MANHATTAN — Sony Pictures announced that it will cancel the Dec. 25 release of controversial film "The Interview."
The move came shortly after reports that the New York City premiere was canceled and that major movie chains would not run the flick amid a hacker group's threats of another 9/11 type attack.
"We respect and understand our partners' decision and, of course, completely share their paramount interest in the safety of employees and theater-goers," a reported statement from Sony said.
The hacking group, which has been steadily releasing embarrassing private information from the Sony corporation, published a trove of documents Tuesday along with the threat, which they called "a Christmas gift," according to the Hollywood Reporter.
"We will clearly show [the remainder of the Christmas gift] to you at the very time and places 'The Interview' be shown, including the premiere, how bitter fate those who seek fun in terror should be doomed to," the group said, according to the Reporter.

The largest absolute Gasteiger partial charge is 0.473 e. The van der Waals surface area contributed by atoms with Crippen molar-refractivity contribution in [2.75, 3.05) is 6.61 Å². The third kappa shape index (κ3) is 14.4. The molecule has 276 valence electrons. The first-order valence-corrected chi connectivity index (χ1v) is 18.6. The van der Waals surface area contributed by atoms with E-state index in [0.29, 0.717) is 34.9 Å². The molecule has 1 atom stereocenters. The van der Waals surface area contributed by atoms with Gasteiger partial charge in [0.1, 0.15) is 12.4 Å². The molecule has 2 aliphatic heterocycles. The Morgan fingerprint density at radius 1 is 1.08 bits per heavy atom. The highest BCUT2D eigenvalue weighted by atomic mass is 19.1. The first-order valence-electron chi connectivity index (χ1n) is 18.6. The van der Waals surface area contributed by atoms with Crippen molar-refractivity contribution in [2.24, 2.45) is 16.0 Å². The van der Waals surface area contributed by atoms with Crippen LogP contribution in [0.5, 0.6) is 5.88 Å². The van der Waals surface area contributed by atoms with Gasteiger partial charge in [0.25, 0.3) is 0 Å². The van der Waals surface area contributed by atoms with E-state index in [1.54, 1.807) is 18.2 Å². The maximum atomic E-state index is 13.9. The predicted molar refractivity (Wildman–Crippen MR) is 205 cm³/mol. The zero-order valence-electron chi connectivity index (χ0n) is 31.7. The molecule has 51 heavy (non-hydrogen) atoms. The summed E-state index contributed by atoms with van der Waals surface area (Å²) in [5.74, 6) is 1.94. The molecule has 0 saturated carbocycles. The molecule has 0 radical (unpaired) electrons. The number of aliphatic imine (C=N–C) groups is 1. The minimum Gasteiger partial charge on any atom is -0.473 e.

"The world will be full of fear. Remember the 11th of September 2001. We recommend you to keep yourself distant from the places at that time. (If your house is nearby, you'd better leave.)," the threat continued.
"The Interview," was going to have its New York City premiere at Landmark Cinema's Sunshine Cinema at 143 E. Houston St., near First Avenue, on Thursday.
In response to the threat, theater executives canceled the Thursday premiere, the Reporter said.
The film had premiered in Los Angeles on Dec. 11 without incident, The New York Times reported.
Regardless, the movie industry took the threat seriously. Theater chains that decided not to play the movie included Regal Entertainment Group, AMC Entertainment Holdings Inc., Cinemark Holdings Inc. and Carmike Cinemas, Inc., according to reports.
The NYPD was still investigating the threat and communicating with federal authorities, according to the department's deputy commissioner on counterterrorism, John Miller.
A spokeswoman for Sunshine Cinema did not immediately return a request for comment.
A Steve Carell movie, described as a "paranoid thriller" set in North Korea, was also canceled Wednesday, according to Variety.